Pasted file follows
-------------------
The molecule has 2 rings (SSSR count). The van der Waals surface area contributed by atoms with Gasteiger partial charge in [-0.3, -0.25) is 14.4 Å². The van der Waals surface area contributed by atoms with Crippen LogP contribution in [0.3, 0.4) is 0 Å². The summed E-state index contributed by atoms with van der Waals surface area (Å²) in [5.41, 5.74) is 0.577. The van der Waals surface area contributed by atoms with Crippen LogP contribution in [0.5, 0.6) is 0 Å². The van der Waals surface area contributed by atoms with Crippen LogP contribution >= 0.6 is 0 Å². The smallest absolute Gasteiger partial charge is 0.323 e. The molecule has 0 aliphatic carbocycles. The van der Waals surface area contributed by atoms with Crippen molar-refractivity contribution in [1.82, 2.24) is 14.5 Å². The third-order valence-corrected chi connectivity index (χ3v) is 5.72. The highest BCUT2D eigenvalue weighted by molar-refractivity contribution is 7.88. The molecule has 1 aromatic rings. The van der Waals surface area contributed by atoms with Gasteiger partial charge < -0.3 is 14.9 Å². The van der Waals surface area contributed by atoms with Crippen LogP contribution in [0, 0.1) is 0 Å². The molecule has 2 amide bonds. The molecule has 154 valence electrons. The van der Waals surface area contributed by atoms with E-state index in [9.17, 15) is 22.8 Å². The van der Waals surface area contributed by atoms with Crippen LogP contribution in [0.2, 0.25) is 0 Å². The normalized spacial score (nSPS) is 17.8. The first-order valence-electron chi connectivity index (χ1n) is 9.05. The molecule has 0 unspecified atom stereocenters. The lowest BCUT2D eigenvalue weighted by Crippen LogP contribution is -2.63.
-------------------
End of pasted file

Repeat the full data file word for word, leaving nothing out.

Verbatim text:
The molecule has 2 rings (SSSR count). The van der Waals surface area contributed by atoms with Gasteiger partial charge in [-0.3, -0.25) is 14.4 Å². The van der Waals surface area contributed by atoms with Crippen LogP contribution in [0.3, 0.4) is 0 Å². The summed E-state index contributed by atoms with van der Waals surface area (Å²) in [5.41, 5.74) is 0.577. The van der Waals surface area contributed by atoms with Crippen LogP contribution in [0.5, 0.6) is 0 Å². The van der Waals surface area contributed by atoms with Crippen LogP contribution >= 0.6 is 0 Å². The smallest absolute Gasteiger partial charge is 0.323 e. The molecule has 0 aliphatic carbocycles. The van der Waals surface area contributed by atoms with Crippen molar-refractivity contribution in [1.82, 2.24) is 14.5 Å². The third-order valence-corrected chi connectivity index (χ3v) is 5.72. The highest BCUT2D eigenvalue weighted by molar-refractivity contribution is 7.88. The molecule has 1 aromatic rings. The van der Waals surface area contributed by atoms with Gasteiger partial charge < -0.3 is 14.9 Å². The van der Waals surface area contributed by atoms with Crippen LogP contribution in [0, 0.1) is 0 Å². The molecule has 2 amide bonds. The molecule has 154 valence electrons. The van der Waals surface area contributed by atoms with E-state index in [9.17, 15) is 22.8 Å². The van der Waals surface area contributed by atoms with Crippen LogP contribution in [0.2, 0.25) is 0 Å². The normalized spacial score (nSPS) is 17.8. The first-order valence-electron chi connectivity index (χ1n) is 9.05. The molecule has 0 unspecified atom stereocenters. The lowest BCUT2D eigenvalue weighted by Crippen LogP contribution is -2.63.